‘Hope springs eternal in the human breast’ was written in 1732 by the poet Alexander Pope. It captures the profound instinct that dark and difficult times will pass. To hope is to anticipate, even expect that better days will come. More recently, others have shared their wisdom on this theme. Take, for example, what Hellen Keller has said, ‘Hope sees the invisible, feels the intangible, and achieves the impossible.’ Zig Ziglar said, ‘If there is hope in the future, there is literally power in the present.’ Nelson Mandela’s words are also timely, ‘May your choices reflect your hopes, not your fears.’ Hope is a bridge that helps us to journey from the difficulties and depravities of the present to a future that looks not only different but better.

Consequently, when hope is lessened or even destroyed, our spirits are crushed. Little wonder that hope is one of the central tenets of the Christian faith! For followers of Jesus Christ, “hope” is more than being optimistic or having a positive outlook on life. It is that and more, for our hope is anchored in the resurrection of Christ from the dead. Our faith, therefore, leads us to affirm that what we hold to as hope enables us to see beyond the current calamities, even beyond the ‘sting’ of death and to maintain still that we are a ‘hope-filled’ Christian people.

In these times, Christian hope, though, also embraces other signs of hope which helps us keep hope alive during this pandemic. The flames of hope are ignited when we see scientists throughout the world, working together to create vaccines. Our hope in humanity is affirmed as we witness nations sharing knowledge and information to mitigate the pandemic, agreeing to quarantine and isolation to protect each other. Though there have been innumerable challenges and difficulties that have emerged since the start of the pandemic, there have also been many signs of hope that remind us that things will get better.

During this week of prayer, in all the varied expressions of lament, concern, intercession and gratitude, there has been a thread of hope, a confidence that God is with us. Our God, who suffers with his people, will continue to bring hope and healing. Paul’s prayer is our prayer that God, the source of hope, will fill us with joy, peace, and hope because we trust him. A hope that is rooted in God, not in outward circumstances. Hope that is expressed in what we do and say. God’s people serving him, bringing hope where there is poverty and suffering. This is our active participation in God’s mission, the Missio Dei.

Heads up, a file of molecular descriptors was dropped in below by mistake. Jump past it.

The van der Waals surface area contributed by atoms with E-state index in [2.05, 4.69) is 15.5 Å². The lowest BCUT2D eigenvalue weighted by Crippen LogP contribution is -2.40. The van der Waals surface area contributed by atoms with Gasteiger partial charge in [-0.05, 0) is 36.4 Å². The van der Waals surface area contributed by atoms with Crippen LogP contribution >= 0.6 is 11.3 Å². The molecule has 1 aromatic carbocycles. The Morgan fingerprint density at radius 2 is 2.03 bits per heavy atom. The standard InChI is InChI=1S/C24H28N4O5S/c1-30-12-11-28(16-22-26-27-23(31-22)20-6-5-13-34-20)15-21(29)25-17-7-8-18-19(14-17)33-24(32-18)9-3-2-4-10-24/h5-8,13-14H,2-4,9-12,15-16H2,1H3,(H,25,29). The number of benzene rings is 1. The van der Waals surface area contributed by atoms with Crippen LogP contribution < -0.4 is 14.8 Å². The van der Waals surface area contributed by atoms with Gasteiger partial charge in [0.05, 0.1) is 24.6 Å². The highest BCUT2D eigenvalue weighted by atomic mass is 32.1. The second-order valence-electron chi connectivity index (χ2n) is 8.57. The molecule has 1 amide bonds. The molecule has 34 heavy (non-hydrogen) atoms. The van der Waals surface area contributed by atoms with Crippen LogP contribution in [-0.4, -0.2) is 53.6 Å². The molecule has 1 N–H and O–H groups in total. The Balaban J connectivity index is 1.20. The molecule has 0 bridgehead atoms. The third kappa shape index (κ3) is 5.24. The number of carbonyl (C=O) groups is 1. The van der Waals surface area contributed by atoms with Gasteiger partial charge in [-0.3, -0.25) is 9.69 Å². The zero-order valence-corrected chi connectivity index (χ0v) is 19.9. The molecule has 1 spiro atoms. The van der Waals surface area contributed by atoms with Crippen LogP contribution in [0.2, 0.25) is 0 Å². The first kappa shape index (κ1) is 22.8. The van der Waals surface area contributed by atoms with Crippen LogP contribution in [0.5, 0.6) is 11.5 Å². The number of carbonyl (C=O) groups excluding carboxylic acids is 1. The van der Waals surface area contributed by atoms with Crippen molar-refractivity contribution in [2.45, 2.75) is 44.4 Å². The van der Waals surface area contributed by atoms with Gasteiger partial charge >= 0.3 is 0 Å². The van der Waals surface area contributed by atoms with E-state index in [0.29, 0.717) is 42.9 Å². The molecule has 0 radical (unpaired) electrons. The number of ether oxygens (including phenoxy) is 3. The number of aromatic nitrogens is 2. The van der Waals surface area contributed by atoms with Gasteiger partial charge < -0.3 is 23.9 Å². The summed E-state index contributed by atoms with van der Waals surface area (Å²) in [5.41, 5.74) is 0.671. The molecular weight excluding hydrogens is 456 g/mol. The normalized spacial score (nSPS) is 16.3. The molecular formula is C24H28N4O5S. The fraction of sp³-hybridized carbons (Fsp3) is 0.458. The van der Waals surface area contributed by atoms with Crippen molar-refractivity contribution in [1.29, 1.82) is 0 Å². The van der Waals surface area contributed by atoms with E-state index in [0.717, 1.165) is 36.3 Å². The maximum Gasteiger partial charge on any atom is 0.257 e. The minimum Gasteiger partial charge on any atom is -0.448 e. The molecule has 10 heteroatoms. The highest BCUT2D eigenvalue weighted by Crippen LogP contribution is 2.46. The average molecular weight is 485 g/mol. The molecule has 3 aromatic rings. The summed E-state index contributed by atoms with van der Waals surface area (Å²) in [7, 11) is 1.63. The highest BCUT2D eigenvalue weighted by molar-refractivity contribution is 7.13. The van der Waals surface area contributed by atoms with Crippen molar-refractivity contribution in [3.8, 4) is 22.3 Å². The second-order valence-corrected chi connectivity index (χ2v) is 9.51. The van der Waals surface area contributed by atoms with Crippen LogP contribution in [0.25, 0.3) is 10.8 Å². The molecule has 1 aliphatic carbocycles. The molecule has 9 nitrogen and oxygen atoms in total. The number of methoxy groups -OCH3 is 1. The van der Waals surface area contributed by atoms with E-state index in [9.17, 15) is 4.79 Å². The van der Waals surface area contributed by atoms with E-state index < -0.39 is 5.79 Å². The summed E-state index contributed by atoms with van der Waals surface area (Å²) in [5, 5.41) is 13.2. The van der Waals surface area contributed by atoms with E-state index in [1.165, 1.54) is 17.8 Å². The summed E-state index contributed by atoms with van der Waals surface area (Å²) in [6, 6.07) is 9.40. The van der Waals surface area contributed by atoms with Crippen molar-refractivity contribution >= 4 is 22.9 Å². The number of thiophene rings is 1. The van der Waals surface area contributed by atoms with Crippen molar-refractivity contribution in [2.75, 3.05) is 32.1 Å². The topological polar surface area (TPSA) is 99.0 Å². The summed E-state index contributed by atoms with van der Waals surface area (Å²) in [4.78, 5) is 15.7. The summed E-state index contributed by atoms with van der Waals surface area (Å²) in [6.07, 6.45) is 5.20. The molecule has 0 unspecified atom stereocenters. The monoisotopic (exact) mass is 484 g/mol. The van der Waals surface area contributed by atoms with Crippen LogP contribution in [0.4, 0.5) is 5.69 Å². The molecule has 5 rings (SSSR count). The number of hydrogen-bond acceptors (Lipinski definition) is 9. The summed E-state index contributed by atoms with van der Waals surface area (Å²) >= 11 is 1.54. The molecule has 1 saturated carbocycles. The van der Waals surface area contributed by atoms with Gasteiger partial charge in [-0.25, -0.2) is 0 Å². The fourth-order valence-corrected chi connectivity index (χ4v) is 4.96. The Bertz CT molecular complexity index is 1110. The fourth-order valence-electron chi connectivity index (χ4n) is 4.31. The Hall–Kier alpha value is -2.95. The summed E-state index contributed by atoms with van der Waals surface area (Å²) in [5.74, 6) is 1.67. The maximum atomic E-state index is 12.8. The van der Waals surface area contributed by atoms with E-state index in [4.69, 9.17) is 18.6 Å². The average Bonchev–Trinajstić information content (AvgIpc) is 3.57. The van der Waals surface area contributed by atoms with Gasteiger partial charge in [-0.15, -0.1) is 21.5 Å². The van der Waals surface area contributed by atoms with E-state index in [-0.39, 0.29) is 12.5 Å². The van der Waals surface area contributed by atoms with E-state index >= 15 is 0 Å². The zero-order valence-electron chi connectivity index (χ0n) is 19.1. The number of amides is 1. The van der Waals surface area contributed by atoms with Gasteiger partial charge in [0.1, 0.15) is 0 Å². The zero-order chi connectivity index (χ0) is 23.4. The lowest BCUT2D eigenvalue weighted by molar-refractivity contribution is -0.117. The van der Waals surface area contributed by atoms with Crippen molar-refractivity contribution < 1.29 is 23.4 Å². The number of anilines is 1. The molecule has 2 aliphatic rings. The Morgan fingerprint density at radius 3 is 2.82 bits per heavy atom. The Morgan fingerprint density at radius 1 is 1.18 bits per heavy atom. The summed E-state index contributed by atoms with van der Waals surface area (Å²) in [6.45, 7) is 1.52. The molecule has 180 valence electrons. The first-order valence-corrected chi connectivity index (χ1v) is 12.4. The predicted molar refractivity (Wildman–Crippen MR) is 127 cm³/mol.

God of hope,
our hearts overflow with gratitude for your abiding presence during these exceedingly difficult and troubled times.
May the flames of hope remain aglow among individuals, families,
communities and nations during the pandemic.
May our trust in you be affirmed, especially as we continue to navigate each day
the challenges that have confronted us.
Let all that we are wait quietly before you, O God, knowing that our hope is in you.
By your Spirit, may we be grounded in the hope that is proclaimed in your word:
you are our rock and salvation, our fortress where we will not be shaken.
We pray in the name of One who, by his resurrection,
has given us the hope of life eternal, Jesus the Christ, Amen.

Anglican, Lutheran, Presbyterian and United churches are joining together to sponsor a series of evenings of online study and discussion, led by the Rev. Dr. William Morrow. No prior knowledge of the Bible needed. Readings will be provided in advance. Without charge, but registration is requested to receive the Zoom link:

And now for something different!
Tuesday Evenings February 16 – March 23, 7 p.m.

You are invited to explore the gospel known in Jesus Christ and the Bible … as developed in the themes and characters of Victor Hugo’s masterpiece.

Grace – Valjean
Justice – Javert
Poverty – Fantine
Revolution – ‘Les Amis’
Love – Marius and Cosette
Hope – The Garden

It is not necessary to read the novel (considered one of the greatest, and longest!) or see a film rendition or the musical, but if you do wish to fill a quiet winter day before the study begins on Tuesday February 16, here are some options …

Tuesday Evenings February 16 – March 23, 7 p.m.
Contact Andrew for a link to the Zoom Sessions [email protected]

We will be following a study outline prepared by Matt Rawle, a United Methodist Church minister and international speaker ‘who loves to tell an old story in a new way’.